# Is there an explanation for why Hawking radiation causes a black hole to shrink *without* referring to particle/anti-particle pairs?

An observer far from a black hole sees thermal radiation at the Hawking temperature. As a consequence, we are told that the black hole loses energy over time: that is, it evaporates. This logical step from radiation to evaporation is usually justified by considering particle pairs near the horizon, and showing that the infalling particle has negative energy. This is ok, but it would be nice if there were an explanation not involving particles at all, i.e. only working at the level of fields moving on curved spacetime.

What I have in mind is some sort of conservation law which says that "Energy of spacetime + expected energy of quantum fields is the same for early- and late-time observers". Then, if the late-time observer sees more energy in the field, the energy of spacetime must decrease to compensate, i.e. the BH must shrink.

Does such a conservation law hold? And can it indeed be used to show the BH shrinks?

• Related: See physics.stackexchange.com/q/251385/50583 for the explanation of Hawking radiation itself. Commented Dec 10, 2021 at 12:11
• For starters, Hawking's original argument never mentions pair creation. It is, as you want, a semiclassical computation using only fields in curved spacetime. Commented Dec 10, 2021 at 12:58
• @AccidentalFourierTransform It is the implication "hawking radiation => black hole loses mass" which I'm asking about. This implication is not derived in the paper you mention. Commented Dec 10, 2021 at 22:09

You pretty much solved the problem yourself. I'll sketch the argument given on Wald's Quantum Field Theory in Curved Spacetime and Black Hole Thermodynamics, Sec. 7.3. The idea is exactly what you said, so I think I pretty much just need to write down a couple of equations to make it clearer.

The energy properties of the quantum field that gives origin to Hawking radiation on the spacetime are governed by the expectation value of its energy momentum tensor, $$\langle \hat{T}_{ab} \rangle$$. Since outside the black hole spacetime is stationary (for simplicity, let us assume a Schwarzschild black hole, so that it really is static), we know the four-current $$J_a = \langle \hat{T}_{ab} \rangle \xi^b$$ is conserved, where $$\xi^a$$ is the spacetime's Killing vector. This gives us the notion of conservation of energy you mentioned.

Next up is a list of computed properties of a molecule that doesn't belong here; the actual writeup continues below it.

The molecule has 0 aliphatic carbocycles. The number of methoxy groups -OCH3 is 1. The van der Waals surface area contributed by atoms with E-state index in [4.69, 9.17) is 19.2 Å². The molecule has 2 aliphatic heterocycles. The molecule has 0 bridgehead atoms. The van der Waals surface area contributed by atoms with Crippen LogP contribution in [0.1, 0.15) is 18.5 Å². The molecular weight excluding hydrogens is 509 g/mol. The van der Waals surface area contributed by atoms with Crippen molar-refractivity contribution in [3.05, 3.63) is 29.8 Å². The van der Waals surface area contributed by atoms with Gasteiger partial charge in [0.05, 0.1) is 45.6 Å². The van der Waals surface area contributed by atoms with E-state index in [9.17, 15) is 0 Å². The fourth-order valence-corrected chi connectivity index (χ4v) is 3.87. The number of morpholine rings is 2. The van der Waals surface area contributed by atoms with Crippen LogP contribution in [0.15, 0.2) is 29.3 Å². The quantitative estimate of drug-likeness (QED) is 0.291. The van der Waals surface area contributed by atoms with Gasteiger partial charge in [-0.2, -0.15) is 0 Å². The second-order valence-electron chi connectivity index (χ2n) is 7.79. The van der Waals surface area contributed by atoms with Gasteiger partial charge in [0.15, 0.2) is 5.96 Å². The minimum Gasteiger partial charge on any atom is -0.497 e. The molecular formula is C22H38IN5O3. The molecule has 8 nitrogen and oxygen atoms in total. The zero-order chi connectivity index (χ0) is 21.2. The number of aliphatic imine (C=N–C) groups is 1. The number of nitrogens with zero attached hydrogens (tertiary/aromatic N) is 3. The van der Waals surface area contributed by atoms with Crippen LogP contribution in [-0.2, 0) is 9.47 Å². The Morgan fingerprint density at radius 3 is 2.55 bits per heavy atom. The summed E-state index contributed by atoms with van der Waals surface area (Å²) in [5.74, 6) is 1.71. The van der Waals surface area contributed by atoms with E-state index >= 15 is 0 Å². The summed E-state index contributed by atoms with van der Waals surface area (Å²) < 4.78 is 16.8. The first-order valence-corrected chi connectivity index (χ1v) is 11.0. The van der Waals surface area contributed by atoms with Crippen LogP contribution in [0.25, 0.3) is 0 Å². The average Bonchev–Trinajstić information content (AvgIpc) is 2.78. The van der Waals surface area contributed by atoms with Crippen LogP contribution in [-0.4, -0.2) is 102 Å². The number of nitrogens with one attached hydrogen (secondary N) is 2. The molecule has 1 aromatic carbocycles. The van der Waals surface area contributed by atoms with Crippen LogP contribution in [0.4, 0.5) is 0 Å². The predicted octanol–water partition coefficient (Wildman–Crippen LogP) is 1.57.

On dimensional grounds, the energy flux seen by an observer at infinity should be $$F = \frac{\alpha}{M^2}$$, where $$M$$ is the black hole's mass and $$\alpha$$ is a constant. This equation should hold for any field whose mass is much smaller than the black hole's, so that we can consider the black hole mass as being the relevant one.

At each point of the evaporation process we can approximate the geometry of spacetime as a Schwarzschild black hole with varying mass $$M(t)$$, at least while we can assume $$M \gg \sqrt{\frac{c \hbar}{G}}$$, i.e., at least while the black hole's mass is much larger than the Planck mass and hence the local backreaction effects are small. In this case, we can write $$\frac{\textrm{d} M}{\textrm{d} t} = - F = - \frac{\alpha}{M^2}, \tag{7.3.4}$$ where the tag refers to the equation on Wald's text. Solving this ODE, we get $$M(t) = \left[M_0^3 - 3 \alpha t\right]^{\frac{1}{3}}, \tag{7.3.5}$$ which implies the black hole evaporates within time $$t = \frac{M_0^3}{3 \alpha}$$.

Notice, of course, that the semiclassical approximations hold throughout the entire process. It could be that Quantum Gravity effects come into play when the black hole's mass reaches the Planck scale and stops the process, hence stopping the evaporation process. arXiv: 1703.02140 [hep-th], for example, discusses steps on the derivation where things could go wrong and stop the evaporation process.

• I agree that $J_a$ is conserved, but I can't quite see how this implies $\frac{\textrm{d} M}{\textrm{d} t} = - F$. It seems you are invoking some sort of conservation law which includes both the energy of the classical metric and the (expected) energy of the quantum field. Could you be precise about the statement of this conversation law? Commented Dec 10, 2021 at 22:05
• The idea is to get the flux of $J_a$ on spatial infinity and on the black hole horizon. Notice that in between these two regions (i.e., in $M - B$, where $M$ is spacetime and $B$ is the black hole) we only have energy associated with the quantum field (apart from it, the spacetime is in vacuum). Since there is an outgoing flux $F$ from $M - B$at infinity, there must be an incoming energy flux due to conservation of energy. This incoming flux must come from the horizon, which is the other boundary of $M - B$. Hence, there is an outgoing flux of energy $F$ at the black hole. However, all + Commented Dec 10, 2021 at 22:25
• energy at the black hole region is associated with the black hole's mass. Hence, we get a loss of mass at rate $\frac{\textrm{d} M}{\textrm{d} t} = - F$. Commented Dec 10, 2021 at 22:26
• Just to clarify: how are you defining the flux $F$ in terms of $J_a$? Presumably we want to integrate $\ast J$ over some 3-surface? Commented Dec 10, 2021 at 23:59
• @nodumbquestions Hmm I must admit I never stopped to think about the details of the calculation hahaha, but I'll sketch my guess. Nevertheless, since we want to pick a flux we want to think in three dimensions and then take a surface integral at infinity. I'd say first project $J_a$ on the submanifold of constant $t$. Now we have a "three-vector" and what remains to compute the flux is to compute its surface integral on a sphere of large radius, i.e., compute $n_a J^a$ and integrate it on the large $2$-sphere I mentioned, $n^a$ being the normal 3-vector to the sphere Commented Dec 11, 2021 at 2:15